Former Colorado governor John Hickenlooper has had a hard time standing out among the crowded field currently running for the Democratic nomination. He hasn’t broken the one percent mark in polls, was never expected to make the cut for the September debate, and — despite posting a thirst trap–adjacent pic prior to the second debate — wasn’t able to make a memorable impression, aside from getting made fun of by Bernie Sanders.
For all these reasons and probably a few more, Hickenlooper dropped out of the race Thursday. In a video posted to Twitter, Hickenlooper said, “Today, I’m ending my campaign for president. But I will never stop believing that America can only move forward when we work together.”
In the video, the 67-year-old fanned rumors about his running for Senate, saying he’s heard “from so many Coloradans” who want him to take on Republican senator Cory Gardner next year. “I intend to give that some serious thought,” he said in the video.
Hickenlooper’s announcement comes just days after he and fellow 2020 hopeful, Colorado senator Michael Bennet, had a quiet drive around Cedar Lake, Iowa, for “about 20 minutes,” according to the Times. It’s possible they discussed how indistinguishable their presidential bids have been, or the new Denver Post poll funded by “a national Democratic group involved in Senate races” showing Hickenlooper’s 51-point lead over the Democrats currently in the Senate race.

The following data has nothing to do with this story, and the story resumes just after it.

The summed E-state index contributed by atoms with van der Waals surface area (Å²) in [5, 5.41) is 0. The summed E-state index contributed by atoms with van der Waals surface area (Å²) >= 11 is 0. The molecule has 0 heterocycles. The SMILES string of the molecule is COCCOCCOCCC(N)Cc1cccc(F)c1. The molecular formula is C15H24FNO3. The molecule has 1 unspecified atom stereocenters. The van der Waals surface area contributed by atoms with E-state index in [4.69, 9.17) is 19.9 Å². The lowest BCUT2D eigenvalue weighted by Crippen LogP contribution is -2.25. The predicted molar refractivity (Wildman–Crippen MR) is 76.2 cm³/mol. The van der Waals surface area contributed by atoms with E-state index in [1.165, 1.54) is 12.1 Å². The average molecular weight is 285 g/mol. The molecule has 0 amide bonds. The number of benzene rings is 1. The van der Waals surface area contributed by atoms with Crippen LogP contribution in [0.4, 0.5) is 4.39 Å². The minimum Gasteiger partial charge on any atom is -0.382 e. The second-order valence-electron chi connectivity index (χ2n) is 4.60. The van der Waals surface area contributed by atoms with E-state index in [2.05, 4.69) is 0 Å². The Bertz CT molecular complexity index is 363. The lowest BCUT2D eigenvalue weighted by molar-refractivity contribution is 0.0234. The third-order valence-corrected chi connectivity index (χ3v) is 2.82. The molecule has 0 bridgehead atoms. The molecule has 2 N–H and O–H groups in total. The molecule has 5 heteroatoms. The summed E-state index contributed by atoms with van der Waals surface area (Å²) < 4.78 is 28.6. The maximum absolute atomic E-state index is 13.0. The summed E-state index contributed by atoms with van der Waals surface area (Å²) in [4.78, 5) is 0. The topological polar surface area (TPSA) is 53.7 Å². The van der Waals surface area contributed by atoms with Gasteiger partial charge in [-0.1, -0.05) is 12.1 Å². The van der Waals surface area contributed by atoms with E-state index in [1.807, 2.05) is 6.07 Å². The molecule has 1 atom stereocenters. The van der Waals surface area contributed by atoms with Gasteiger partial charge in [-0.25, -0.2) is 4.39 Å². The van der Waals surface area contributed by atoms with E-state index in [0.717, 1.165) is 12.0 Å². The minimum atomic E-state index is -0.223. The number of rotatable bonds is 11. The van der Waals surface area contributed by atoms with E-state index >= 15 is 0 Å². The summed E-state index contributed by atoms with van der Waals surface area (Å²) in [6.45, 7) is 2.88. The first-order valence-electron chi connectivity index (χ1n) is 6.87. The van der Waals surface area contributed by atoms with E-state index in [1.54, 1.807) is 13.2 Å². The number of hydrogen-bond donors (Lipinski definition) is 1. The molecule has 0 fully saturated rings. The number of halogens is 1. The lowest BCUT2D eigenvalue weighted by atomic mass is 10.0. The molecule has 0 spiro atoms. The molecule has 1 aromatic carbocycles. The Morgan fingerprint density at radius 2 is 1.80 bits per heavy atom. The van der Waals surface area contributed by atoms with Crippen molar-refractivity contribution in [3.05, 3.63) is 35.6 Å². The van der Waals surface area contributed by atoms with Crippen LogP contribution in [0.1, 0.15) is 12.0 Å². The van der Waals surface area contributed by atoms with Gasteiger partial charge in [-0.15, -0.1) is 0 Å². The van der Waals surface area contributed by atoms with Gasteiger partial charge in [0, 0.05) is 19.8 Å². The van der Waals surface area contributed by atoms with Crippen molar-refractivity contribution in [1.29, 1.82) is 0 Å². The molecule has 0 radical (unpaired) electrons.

Hickenlooper said in February that he’s “not cut out to be a senator,” but there still may be a lane open for him. An allied super-PAC published a poll Monday showing the former governor 13 points ahead of Republican incumbent Cory Gardner, who is having Trump trouble in a state with a large number of unaffiliated voters and a presidential approval rating as low as 39 percent last month.
Hickenlooper is one of three Democrats — including Steve Bullock and Beto O’Rourke — who have been encouraged by some in the party to ditch their presidential ambitions and run for Senate. The two-term governor of Montana, Bullock is facing pressure to run against Republican Steve Daines, while Beto O’Rourke has been urged to drop out to challenge John Cornyn in Texas. All three candidates could help Democrats in the long-shot goal of retaking the Senate, though Bullock and O’Rourke — aided by their name recognition — face the unique prospect of flipping a solidly red seat.
This post has been updated.